Take roof repairs. After replacement double glazing, probably the least sensible "home improvement" product is one of the instant roof repair systems on offer. In the past these have taken the form of some kind of externally applied bituminous coating. The idea of covering your Victorian slate roof with a layer of sticky black goo is contrary to all accepted notions of good roofing practice, to say nothing of accepted notions of making your house look good. The process seals up all the gaps and stops the roof timbers from "breathing"; this will result in condensation in the roof space and wood rot in the battens and rafters. It also means the slates can never be used again.
Lately these systems have fallen out of favour, but they have been usurped by methods which, while less visually intrusive, can turn out to be just as damaging - internally sprayed foam coatings.
For the uninitiated, these seem to combine a quick-fix repair with the advantage of insulating the roof at the same time. But the whole thing is a false economy - as well as sealing the roof and stopping it breathing, and hindering the reuse of the slates or tiles, the insulating foam will actually make the rafters and battens colder, and hence speed up the rot.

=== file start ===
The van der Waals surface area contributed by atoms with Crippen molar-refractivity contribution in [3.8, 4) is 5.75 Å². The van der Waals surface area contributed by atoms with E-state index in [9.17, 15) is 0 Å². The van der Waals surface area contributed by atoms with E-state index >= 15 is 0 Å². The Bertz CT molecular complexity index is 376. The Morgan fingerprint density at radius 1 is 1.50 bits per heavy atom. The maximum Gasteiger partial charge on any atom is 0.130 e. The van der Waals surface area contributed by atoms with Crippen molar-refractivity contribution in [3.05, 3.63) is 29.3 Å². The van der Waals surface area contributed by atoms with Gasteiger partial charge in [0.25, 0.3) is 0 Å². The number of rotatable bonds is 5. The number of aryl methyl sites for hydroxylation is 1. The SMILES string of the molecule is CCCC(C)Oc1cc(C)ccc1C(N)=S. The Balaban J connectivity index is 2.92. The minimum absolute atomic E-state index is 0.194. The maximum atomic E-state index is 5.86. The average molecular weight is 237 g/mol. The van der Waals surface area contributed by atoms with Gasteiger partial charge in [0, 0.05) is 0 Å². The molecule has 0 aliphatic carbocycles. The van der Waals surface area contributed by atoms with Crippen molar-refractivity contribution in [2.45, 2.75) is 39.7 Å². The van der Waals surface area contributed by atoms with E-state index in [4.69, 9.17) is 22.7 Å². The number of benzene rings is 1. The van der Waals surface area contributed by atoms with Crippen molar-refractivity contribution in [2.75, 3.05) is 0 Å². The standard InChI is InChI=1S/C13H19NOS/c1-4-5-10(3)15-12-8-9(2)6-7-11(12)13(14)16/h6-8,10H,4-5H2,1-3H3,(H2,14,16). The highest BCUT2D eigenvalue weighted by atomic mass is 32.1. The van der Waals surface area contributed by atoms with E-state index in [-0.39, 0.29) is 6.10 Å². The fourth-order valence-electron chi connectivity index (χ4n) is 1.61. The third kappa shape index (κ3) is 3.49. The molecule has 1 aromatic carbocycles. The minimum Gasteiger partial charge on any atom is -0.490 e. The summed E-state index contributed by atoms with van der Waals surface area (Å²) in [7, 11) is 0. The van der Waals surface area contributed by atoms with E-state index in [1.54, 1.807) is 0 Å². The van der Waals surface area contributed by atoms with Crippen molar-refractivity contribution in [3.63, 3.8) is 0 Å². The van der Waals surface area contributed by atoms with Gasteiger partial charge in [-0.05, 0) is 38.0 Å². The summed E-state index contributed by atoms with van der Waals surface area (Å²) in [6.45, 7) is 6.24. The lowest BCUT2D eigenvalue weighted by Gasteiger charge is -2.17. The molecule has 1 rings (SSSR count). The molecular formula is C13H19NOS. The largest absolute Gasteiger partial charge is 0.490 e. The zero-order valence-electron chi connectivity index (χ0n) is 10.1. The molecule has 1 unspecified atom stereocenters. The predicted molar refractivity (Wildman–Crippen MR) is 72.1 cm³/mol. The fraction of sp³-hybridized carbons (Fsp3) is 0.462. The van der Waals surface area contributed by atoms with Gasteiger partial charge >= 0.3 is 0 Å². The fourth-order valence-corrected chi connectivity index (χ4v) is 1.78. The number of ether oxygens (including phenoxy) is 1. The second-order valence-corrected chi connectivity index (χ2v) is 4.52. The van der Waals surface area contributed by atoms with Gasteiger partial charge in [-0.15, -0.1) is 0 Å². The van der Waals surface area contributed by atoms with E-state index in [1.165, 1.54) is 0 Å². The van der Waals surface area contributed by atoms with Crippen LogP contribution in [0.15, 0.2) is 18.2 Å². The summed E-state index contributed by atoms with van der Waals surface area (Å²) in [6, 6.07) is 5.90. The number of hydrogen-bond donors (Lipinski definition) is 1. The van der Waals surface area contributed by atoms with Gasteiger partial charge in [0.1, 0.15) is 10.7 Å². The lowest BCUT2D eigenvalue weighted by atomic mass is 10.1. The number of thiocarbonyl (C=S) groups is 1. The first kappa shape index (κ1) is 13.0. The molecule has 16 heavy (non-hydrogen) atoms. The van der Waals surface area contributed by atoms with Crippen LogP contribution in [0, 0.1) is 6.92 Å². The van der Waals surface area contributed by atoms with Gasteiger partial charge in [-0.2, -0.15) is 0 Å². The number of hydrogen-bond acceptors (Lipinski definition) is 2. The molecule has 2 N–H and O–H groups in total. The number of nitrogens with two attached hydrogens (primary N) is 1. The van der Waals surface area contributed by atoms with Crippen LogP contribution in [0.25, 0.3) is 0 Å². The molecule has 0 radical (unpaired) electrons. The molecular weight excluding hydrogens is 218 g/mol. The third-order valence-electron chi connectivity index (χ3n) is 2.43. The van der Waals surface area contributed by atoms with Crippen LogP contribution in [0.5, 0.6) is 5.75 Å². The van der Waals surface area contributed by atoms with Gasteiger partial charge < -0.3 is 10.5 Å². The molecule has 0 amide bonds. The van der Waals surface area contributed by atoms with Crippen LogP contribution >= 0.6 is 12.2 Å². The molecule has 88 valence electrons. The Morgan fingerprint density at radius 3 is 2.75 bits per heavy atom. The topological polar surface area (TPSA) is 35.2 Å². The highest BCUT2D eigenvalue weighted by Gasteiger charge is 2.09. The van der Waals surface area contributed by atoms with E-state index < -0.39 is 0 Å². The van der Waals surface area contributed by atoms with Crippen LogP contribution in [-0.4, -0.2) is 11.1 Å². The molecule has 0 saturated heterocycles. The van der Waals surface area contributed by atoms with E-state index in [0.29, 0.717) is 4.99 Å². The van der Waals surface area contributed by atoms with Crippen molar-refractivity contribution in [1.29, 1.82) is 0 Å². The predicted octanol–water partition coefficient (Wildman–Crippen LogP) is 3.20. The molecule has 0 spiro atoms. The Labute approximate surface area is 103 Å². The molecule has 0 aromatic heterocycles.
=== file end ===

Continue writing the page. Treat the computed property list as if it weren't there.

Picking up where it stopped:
The reasons people fall for instant roof repairs are common to all building scams - firstly, fear of the expense of getting the job done properly, and secondly, the quality and persistence of the marketing of the product. In addition, roof problems can make us feel particularly vulnerable - "keeping a roof over your head" sums up all sorts of primeval security neuroses, and one slipped slate or tile can result in a frightening intrusion of the elements into our cosy carpeted interiors.
Like a flat tyre on the car, getting it fixed becomes the most important thing in our lives. Suppose it costs pounds 100 to get a puncture mended properly at a garage - or pounds 10 for a roadside patch-up job? Would we go for the cheap one? You bet we would, even if it only lasted five minutes. (Actually, I may be misjudging human nature here. Some people lavish far more care and attention on their cars than they do their homes. They may well take the long-term view of car maintenance, even though "long-term" for a car is what, two years? Long-term for a house is 50 years, ie for the rest of your life, so short-term thinking should really have no place in the equation.)
Taking care of buildings involves more than just shopping for quick-fix products - it requires a rolling programme of care and maintenance which, if undertaken correctly, will work out far cheaper than the cost of responding to crises like slipped slates or faulty boilers.Reuse content